Historic Churches 2018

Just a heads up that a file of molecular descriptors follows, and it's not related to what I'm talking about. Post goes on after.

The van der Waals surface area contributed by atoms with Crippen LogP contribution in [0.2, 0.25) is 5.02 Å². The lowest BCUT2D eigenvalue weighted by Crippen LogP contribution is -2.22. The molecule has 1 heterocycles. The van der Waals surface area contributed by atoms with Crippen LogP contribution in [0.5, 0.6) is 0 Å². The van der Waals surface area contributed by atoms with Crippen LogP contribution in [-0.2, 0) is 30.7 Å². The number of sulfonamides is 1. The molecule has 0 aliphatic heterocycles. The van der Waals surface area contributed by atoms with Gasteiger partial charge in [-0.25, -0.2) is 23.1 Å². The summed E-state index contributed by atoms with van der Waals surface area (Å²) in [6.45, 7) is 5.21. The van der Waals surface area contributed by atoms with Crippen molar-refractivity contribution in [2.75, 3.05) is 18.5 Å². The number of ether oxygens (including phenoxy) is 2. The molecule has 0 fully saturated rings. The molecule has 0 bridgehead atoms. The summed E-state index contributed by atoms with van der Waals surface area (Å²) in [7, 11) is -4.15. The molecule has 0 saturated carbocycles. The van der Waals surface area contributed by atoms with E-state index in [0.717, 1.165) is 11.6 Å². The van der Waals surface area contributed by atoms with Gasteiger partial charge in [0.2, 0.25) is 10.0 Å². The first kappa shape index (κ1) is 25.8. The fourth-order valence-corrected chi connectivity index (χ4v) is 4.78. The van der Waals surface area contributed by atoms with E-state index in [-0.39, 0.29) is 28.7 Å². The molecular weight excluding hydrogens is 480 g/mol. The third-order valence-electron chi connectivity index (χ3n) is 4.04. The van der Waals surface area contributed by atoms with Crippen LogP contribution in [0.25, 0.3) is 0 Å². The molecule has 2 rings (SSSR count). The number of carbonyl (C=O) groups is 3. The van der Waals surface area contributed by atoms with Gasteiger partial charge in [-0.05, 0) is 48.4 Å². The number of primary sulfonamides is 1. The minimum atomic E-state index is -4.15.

BCD SPECIAL REPORT ON HISTORIC CHURCHES 25 TH ANNUAL EDITION 21 CONSTRUCTION VIBRATION David Trevor-Jones I T MIGHT seem to be rather obvious that an ancient structure is vulnerable to vibration. But church towers have been moving in response to bell-ringing since bells were invented. So why do we need to worry about vibration now? The feature of the present era that has brought the question to a head, especially in the City of London, is adjacent redevelopment. The intensity of redevelopment has grown with the forest of cranes that has stood over the City since the early 2000s. Demolition of 1970s and 1980s buildings very often requires breaking massive concrete elements and thick reinforced concrete ground slabs. Huge amounts of energy are released into the ground, usually percussively, and sometimes insufficient thought is given to how far it might travel and what effect it might have. Vibration, like sound, can be deflected and reflected. Man-made and geological discontinuities in the ground influence the path of the three- dimensional sub-surface waves while a surface wave (called the Rayleigh wave) behaves more like the ripples on a pond. About 50 metres below the surface in the City the top of the London Clay beds represents a reflective surface to some ground wave modes. The result, spectacularly demonstrated during large scale demolition on the east side of Bishopsgate in the City at times over the past ten years, can be very long distance propagation. Vibration has been observed and measured at distances of the order of 100 metres from its source. It is not necessarily the development site next door that is generating the vibration detected in a building, and short-distance propagation might be weaker than long-distance. Modern office blocks tend to require very deep piling and very deep, multi-level basement excavation. While resultant ground movement is probably a greater long-term concern for neighbours, vibration can be a hazard in the short term for surrounding buildings. And whereas the response of relatively simple, stiff, engineered structures to ground vibration is reasonably predictable, that of ancient structures is not. ST HELEN’S, BISHOPSGATE It was the demolition of the massively over-engineered, reinforced concrete Crosby Square building from the 1970s to make way for The Pinnacle skyscraper (since re-cast as 22 Bishopsgate and presently under construction) that brought these issues into the author’s domain. The demolition started to generate unexpectedly high magnitudes of ground vibration and alerted the neighbourhood to the unusual local ground conditions that seemed to propagate it. The medieval church of St Helen’s Bishopsgate was affected and when redevelopment of the immediately adjacent southern block of St Helen’s Place received planning permission as well, a fundamental review of the threat to the ancient structure of the church (albeit as substantially restored by Quinlan Terry after the 1993 Bishopsgate bomb atrocity) became pressing. A vibration monitoring and management regime was included in the Neighbourly Matters Deed negotiated by the representatives of the church and the developer. The question was, how to specify meaningful, appropriate vibration level thresholds to trigger an escalating management response? The parties agreed to fund a limited literature search and consultation exercise to be conducted jointly by their respective expert advisors, the present author acting in that for the church. Standards addressing the thresholds of exposure to vibration that could indicate a risk of building damage have been developed over more than 80 years, starting with work in Germany before the Second World War. Part 3 of the current German standard, DIN4150, The church of St Ethelburga, Bishopsgate, City of London with 100 Bishopsgate demolition site immediately adjacent St Helen’s Bishopsgate (just right of centre) with St Helen’s Place immediately to its left (before its demolition) and the demolition site of 100 Bishopsgate further left (All photos: David Trevor-Jones)